Like most people, you probably indulge in holiday celebrations and traditions with family and friends. You also might enjoy sharing your experiences with others on social media. Although those are meaningful things to do, keep in mind that oversharing about your personal life can have adverse effects on your professional life. As a result, you should carefully consider what you want to post before deciding to do so.
Ask yourself these three questions before posting about the holidays on social media.
Is This Something I’d Be Comfortable Having My Employer See?
Keep in mind that during your hours away from work, you still represent your employer. For this reason, appropriate behavior is necessary. Even if you don’t have social media connections with anyone from work, chances are someone might see what you posted. You could have your settings on Private, yet a friend might show a friend something you shared and have it reach your employer. As a result, you need to consider whether what you’re sharing is something you wouldn’t mind someone from your company seeing. For instance, avoid posting pictures of yourself after too much eggnog or mulled wine. You don’t want to become a viral sensation for how you behaved after enjoying too many holiday-themed cocktails. Also, don’t post about your New Year’s resolution to find a new job. Avoid providing your boss with a reason to let you go.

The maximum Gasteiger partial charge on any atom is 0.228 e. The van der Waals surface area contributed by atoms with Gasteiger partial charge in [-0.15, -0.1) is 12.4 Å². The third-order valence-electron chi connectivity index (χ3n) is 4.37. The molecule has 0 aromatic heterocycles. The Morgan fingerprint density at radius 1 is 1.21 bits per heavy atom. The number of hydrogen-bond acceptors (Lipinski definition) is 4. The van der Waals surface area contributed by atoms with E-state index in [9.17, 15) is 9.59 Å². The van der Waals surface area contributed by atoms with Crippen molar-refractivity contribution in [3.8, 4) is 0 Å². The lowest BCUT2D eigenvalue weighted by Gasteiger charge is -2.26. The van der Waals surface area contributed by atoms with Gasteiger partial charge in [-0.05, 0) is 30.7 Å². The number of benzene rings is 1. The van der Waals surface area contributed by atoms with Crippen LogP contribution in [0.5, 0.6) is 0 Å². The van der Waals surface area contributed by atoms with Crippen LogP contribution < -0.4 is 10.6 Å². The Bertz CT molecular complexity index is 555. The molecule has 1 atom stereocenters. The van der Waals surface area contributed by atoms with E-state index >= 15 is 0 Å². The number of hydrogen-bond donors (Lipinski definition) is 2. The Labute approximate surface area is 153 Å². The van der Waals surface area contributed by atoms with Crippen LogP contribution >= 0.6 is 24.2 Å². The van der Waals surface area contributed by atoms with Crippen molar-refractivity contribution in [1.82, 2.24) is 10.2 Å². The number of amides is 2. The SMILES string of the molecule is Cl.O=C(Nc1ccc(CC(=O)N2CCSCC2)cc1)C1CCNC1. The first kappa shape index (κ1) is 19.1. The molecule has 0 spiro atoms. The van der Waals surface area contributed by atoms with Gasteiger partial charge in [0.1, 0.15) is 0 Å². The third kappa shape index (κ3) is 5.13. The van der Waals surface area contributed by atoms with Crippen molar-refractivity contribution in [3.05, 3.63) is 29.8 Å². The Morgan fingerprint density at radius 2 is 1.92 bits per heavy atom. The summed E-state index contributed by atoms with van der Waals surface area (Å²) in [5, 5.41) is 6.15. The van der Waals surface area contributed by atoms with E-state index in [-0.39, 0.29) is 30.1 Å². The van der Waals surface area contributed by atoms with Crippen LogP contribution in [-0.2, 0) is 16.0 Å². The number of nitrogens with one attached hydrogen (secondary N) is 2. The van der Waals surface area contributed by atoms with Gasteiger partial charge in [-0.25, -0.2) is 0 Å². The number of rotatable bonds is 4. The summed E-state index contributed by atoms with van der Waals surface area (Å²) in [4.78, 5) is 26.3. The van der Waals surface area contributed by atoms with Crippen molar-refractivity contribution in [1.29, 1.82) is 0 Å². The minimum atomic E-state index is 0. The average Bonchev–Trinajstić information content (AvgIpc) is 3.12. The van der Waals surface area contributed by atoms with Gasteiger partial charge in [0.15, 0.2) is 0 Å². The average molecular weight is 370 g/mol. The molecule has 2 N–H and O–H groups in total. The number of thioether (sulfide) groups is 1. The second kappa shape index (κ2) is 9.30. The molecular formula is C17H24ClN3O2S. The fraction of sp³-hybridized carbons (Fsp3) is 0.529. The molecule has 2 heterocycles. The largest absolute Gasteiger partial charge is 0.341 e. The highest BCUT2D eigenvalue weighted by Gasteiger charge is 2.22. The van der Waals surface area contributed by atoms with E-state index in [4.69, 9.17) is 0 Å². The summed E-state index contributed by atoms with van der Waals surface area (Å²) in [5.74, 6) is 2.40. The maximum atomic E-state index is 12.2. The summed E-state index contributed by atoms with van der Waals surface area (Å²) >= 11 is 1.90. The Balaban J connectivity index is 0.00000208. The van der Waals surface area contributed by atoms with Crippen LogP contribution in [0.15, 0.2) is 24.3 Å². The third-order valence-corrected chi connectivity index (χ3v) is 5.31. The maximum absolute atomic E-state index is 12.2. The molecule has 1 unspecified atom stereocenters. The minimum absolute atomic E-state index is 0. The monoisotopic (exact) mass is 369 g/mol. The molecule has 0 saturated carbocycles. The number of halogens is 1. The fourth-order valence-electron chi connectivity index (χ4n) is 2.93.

Is This in Line with My Personal Brand?
Because your posts reveal information about who you are as a person, they should be in line with your brand. Keep in mind that what you post follows you and becomes part of your professional brand. For this reason, make sure your posts enhance your professional reputation as well. Pictures, videos, and personal stories need to align with your character and feel appropriate for you to post.
Does This Share a Positive Message?
Since the holidays can be prime time for stress and family drama, be sure what you post spreads positivity. Show gratitude for the gifts you received. Even if you don’t like some of the items you received, didn’t get certain things you asked for, or feel that someone didn’t spend enough money on you, remember that the value of family and friends is more important than the value of the presents you open. If you received extravagant gifts, avoid bragging about them. You may be viewed as insensitive to others. Share meaningful stories about family celebrations. Avoid mentioning the fight you had with your partner or the drama that unfolded with a distant relative who decided to show up for the festivities.
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